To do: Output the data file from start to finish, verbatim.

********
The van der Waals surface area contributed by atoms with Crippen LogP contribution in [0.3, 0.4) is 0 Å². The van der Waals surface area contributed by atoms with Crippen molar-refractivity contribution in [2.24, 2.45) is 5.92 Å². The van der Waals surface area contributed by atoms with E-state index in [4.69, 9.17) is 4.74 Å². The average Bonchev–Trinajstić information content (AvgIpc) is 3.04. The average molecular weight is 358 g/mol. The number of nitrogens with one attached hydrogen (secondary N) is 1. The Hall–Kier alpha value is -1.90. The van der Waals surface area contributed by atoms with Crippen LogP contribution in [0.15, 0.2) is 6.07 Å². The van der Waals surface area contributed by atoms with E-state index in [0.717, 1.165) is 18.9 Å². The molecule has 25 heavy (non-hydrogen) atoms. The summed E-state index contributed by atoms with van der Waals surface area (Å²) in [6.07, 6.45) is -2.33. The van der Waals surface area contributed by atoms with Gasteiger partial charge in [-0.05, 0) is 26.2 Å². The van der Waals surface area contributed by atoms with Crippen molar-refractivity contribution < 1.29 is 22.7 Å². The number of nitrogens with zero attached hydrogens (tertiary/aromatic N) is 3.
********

The van der Waals surface area contributed by atoms with Crippen LogP contribution in [0.3, 0.4) is 0 Å². The van der Waals surface area contributed by atoms with Crippen molar-refractivity contribution in [2.24, 2.45) is 5.92 Å². The van der Waals surface area contributed by atoms with E-state index in [4.69, 9.17) is 4.74 Å². The average Bonchev–Trinajstić information content (AvgIpc) is 3.04. The average molecular weight is 358 g/mol. The number of nitrogens with one attached hydrogen (secondary N) is 1. The Hall–Kier alpha value is -1.90. The van der Waals surface area contributed by atoms with Crippen LogP contribution in [0.15, 0.2) is 6.07 Å². The van der Waals surface area contributed by atoms with E-state index in [0.717, 1.165) is 18.9 Å². The molecule has 25 heavy (non-hydrogen) atoms. The summed E-state index contributed by atoms with van der Waals surface area (Å²) in [6.07, 6.45) is -2.33. The van der Waals surface area contributed by atoms with Gasteiger partial charge in [-0.05, 0) is 26.2 Å². The van der Waals surface area contributed by atoms with Crippen molar-refractivity contribution < 1.29 is 22.7 Å². The number of nitrogens with zero attached hydrogens (tertiary/aromatic N) is 3.